Vidler currently charges $45,000 per acre-foot of water rights, while water rights in central Reno tend to trade for between $10,000-$15,000. (An acre-foot is equivalent to around half an Olympic-size swimming pool.)

Those costs are borne by the developers, who must calculate whether the additional price makes construction viable.

“It doesn’t help,” admitted Lissner, the developer.

That said, one of the nation’s largest homebuilders seems to think Vidler is a good bet: Last year the company was bought by construction giant DR Horton for just under $300 million.

But whether such pipelines ultimately succeed largely depends on one factor, Stix, the rancher said: “Ultimately, at the end of the day, the almighty dollar wins out.”

Source: AFP

[ad_2]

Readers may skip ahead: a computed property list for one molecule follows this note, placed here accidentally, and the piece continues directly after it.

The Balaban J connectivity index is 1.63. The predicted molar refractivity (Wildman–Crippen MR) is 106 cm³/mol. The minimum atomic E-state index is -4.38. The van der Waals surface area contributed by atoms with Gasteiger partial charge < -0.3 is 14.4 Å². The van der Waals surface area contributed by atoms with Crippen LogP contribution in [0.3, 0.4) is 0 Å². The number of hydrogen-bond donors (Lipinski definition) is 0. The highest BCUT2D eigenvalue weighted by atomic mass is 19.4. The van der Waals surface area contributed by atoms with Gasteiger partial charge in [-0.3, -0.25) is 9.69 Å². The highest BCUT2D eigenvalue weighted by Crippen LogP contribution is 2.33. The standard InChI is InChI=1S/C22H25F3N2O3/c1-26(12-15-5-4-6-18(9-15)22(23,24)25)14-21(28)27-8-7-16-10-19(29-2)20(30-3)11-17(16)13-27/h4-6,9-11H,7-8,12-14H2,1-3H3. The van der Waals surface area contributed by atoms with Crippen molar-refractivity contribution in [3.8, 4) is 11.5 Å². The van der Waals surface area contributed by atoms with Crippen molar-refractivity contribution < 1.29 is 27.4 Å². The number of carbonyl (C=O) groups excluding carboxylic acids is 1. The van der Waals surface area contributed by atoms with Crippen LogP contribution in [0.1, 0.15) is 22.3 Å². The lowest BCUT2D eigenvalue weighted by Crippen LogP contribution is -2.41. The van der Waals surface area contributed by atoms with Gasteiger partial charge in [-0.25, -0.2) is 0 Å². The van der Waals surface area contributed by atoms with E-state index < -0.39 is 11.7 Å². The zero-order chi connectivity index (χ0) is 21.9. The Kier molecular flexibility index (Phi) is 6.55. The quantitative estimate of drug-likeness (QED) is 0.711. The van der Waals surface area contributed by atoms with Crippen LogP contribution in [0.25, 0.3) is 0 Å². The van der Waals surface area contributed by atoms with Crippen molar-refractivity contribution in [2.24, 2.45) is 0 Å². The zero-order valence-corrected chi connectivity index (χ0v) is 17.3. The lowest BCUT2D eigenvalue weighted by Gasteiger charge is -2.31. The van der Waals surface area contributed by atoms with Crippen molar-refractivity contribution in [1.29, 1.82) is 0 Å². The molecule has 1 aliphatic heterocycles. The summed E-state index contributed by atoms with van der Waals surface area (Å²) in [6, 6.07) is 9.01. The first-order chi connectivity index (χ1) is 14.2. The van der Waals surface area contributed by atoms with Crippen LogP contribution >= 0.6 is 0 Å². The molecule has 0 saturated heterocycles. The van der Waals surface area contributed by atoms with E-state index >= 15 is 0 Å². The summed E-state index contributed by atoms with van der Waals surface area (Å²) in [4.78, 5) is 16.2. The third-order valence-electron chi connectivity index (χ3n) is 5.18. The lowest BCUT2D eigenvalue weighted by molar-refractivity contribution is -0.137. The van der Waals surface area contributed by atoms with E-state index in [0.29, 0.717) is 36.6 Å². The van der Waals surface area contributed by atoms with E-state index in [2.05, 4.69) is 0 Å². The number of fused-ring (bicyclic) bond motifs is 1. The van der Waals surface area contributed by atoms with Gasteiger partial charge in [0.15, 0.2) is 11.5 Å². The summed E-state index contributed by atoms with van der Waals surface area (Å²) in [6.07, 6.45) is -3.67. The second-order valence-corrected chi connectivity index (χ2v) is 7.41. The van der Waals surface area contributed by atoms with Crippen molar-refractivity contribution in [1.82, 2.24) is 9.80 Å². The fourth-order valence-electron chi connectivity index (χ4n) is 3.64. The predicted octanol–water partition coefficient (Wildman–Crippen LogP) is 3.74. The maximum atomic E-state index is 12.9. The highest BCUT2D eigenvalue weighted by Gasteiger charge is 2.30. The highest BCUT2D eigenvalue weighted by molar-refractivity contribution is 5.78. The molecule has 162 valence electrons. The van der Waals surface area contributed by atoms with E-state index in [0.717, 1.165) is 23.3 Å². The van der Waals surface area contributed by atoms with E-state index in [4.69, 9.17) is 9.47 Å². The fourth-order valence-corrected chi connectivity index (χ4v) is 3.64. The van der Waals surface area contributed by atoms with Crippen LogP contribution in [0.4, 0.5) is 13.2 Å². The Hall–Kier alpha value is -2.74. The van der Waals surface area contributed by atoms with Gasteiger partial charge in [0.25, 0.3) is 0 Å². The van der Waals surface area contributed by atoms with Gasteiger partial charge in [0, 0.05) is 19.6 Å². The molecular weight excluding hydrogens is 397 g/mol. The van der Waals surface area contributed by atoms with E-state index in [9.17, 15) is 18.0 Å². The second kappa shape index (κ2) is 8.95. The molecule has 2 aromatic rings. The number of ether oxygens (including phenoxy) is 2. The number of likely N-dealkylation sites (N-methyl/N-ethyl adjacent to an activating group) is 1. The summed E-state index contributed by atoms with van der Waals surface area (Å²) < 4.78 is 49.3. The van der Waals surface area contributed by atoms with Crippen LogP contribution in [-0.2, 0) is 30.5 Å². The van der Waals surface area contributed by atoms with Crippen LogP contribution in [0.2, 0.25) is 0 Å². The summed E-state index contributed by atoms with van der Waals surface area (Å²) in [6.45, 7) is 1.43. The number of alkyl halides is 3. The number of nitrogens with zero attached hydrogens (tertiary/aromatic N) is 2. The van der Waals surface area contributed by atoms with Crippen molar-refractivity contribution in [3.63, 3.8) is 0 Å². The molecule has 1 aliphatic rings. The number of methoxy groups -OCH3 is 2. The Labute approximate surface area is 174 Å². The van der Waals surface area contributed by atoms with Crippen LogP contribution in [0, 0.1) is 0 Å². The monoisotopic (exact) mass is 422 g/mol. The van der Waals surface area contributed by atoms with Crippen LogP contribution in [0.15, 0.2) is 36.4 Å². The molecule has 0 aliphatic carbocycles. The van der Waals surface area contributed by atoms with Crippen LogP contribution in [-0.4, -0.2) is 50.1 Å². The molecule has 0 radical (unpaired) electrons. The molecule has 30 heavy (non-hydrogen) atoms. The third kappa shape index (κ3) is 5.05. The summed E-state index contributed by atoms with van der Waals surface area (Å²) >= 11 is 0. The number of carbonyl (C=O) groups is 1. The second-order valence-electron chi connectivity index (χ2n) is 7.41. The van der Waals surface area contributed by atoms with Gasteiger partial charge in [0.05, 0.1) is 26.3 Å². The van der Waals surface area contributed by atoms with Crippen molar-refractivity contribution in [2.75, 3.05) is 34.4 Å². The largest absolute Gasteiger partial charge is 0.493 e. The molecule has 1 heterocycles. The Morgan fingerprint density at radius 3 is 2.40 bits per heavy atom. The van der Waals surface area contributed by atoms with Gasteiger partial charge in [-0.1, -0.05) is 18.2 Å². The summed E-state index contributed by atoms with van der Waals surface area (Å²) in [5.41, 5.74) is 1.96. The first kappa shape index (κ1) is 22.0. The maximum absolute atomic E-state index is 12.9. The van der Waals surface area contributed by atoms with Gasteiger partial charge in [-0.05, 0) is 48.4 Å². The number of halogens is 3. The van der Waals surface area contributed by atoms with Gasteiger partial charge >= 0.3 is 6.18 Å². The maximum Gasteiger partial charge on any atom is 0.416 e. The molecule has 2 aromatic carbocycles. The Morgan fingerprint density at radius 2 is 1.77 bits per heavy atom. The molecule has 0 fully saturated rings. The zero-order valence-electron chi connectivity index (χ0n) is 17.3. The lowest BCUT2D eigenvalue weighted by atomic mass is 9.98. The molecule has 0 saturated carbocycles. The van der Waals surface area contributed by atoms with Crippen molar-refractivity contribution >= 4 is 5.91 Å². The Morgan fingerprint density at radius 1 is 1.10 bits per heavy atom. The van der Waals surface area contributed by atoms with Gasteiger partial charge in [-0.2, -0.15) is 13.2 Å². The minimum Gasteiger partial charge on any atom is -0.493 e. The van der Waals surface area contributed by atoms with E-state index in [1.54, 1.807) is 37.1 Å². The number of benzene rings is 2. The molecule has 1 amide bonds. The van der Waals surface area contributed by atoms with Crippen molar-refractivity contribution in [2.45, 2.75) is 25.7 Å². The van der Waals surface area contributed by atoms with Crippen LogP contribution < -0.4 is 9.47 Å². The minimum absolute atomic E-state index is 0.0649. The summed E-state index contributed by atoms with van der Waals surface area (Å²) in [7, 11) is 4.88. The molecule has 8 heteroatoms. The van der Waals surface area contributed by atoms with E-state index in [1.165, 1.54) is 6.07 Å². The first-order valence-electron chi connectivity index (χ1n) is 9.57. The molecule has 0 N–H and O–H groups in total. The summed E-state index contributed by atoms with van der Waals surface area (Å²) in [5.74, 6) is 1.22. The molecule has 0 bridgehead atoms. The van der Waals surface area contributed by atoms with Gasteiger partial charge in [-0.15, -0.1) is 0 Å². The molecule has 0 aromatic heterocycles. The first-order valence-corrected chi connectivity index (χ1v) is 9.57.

Source link

Recent Post

Burna Boy is my love of life, says Stefflon Don

[ad_1] Jamaican rapper Stefflon Don has reaffirmed her love for Nigerian singer Burna Boy, despite their breakup in 2021. In a recent interview with Fernando Halman on the Netherlands music platform The post Burna Boy is my love of life, says Stefflon Don appeared...

Recent Event Post

48th Conference and AGM Kano 2024: Tumbin Giwa

On behalf of the Governing Council, we are pleased to invite you to the 48th NIFST International Conference and Annual General Meeting with the theme: “Food Science and Technology for Sustainable Food and Nutrition Security” which will now hold from 14th -17th...

Post you may also like

Burna Boy is my love of life, says Stefflon Don

[ad_1] Jamaican rapper Stefflon Don has reaffirmed her love for Nigerian singer Burna Boy, despite their breakup in 2021. In a recent interview with Fernando Halman on the Netherlands music platform The post Burna Boy is my love of life, says Stefflon Don appeared...